I was looking forward to reading this, but it wasn't the delight I'd hoped for. The research is extensive and there's a decent enough bibliography. I found the style intensely irritating. Lots of facts that sometimes seemed to have been strung together, almost at random. Parts read like a pick and mix; the content came from a range of sources and was then rehashed to make a biopic, but sometimes without any particular insight into the subject.
The author was also inclined to go off at a tangent about other people. Although linked to the subject, detail of their background added little and was generally an unwelcome distraction. There were several factual inaccuracies and these undermined my belief in some of the supposed facts. Whilst the women and other topics in the last chapters selected were interesting enough, I was left without any sense of how they may have shaped or indeed defined the 1950s.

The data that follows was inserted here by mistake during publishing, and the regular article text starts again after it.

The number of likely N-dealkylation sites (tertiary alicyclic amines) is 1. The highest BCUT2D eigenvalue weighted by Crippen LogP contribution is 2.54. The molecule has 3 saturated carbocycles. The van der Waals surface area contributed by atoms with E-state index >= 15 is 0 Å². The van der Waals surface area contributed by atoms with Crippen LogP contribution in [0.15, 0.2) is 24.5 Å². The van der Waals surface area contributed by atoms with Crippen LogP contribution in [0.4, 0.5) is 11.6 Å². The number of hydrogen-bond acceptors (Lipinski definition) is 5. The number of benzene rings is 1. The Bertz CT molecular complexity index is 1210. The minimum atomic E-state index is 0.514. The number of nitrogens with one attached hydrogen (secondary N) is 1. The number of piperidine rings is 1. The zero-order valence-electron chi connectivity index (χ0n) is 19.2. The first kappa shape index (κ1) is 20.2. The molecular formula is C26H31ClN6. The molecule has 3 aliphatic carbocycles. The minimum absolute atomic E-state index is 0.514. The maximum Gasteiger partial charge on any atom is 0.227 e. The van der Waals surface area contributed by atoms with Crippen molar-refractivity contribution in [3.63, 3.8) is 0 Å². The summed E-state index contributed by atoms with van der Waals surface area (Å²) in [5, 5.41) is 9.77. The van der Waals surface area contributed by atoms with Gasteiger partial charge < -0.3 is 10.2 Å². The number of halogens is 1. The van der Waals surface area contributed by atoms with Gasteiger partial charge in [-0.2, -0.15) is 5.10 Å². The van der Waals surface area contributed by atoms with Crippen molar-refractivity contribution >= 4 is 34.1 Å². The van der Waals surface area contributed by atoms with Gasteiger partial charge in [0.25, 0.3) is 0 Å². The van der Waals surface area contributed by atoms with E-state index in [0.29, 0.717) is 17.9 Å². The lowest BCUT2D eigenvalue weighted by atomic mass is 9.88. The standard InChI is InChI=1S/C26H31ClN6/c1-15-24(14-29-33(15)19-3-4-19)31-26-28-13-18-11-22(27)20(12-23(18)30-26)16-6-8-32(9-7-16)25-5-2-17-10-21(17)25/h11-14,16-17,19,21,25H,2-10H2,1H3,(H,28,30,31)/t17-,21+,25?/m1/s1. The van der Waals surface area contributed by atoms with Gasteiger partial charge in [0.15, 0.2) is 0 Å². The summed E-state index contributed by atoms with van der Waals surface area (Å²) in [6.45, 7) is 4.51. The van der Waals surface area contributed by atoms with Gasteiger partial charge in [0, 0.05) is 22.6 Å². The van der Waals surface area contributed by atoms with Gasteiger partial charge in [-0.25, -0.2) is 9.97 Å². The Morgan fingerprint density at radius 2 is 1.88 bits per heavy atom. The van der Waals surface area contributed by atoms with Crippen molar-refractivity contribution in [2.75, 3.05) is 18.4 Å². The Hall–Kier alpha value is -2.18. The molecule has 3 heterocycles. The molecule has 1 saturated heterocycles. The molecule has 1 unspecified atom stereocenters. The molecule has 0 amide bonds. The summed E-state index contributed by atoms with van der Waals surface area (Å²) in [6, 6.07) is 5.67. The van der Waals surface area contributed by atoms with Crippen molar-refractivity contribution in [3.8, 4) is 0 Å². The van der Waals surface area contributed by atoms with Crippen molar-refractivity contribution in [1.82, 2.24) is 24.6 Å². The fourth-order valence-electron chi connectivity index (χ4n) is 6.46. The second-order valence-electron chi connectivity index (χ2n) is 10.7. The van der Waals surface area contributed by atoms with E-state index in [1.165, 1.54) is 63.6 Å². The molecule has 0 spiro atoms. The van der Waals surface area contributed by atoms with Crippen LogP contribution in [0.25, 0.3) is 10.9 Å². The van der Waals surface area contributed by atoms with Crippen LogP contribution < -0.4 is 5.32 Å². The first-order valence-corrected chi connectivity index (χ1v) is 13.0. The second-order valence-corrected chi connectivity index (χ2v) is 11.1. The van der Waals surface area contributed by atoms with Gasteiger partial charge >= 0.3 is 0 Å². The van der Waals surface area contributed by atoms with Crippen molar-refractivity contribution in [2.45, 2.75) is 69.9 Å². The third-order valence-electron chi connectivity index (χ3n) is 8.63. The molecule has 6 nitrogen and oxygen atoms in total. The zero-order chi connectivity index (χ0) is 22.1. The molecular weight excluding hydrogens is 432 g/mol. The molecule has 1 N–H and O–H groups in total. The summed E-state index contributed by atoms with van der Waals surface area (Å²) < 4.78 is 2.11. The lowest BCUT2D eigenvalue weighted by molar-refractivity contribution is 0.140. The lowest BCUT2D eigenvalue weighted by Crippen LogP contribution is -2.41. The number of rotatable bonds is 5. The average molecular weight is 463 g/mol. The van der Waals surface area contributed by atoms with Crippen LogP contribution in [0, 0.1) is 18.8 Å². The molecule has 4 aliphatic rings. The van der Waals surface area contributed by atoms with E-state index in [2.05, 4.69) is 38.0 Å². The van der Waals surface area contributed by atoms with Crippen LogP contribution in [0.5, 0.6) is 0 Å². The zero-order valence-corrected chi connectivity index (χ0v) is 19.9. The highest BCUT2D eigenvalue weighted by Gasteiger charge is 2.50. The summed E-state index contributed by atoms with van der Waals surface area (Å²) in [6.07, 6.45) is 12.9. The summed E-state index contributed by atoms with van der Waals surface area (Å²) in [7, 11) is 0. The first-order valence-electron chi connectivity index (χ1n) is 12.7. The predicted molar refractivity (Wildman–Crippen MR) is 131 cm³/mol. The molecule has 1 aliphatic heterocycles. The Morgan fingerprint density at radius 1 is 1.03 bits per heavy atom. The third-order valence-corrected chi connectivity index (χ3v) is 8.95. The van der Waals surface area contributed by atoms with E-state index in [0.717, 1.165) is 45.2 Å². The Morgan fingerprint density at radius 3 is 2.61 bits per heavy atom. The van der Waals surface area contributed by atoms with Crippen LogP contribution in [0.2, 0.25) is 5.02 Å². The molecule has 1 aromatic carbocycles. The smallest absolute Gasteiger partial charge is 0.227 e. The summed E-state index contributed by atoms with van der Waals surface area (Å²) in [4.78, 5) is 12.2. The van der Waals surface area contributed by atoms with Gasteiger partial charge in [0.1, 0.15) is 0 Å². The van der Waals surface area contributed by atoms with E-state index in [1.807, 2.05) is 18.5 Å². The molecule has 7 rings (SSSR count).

I don't underestimate the effort involved in putting this book together and I did finish it. But unlike David Kynaston's epic works on many aspects of this period, this one was more light and fluffy and far less engaging.
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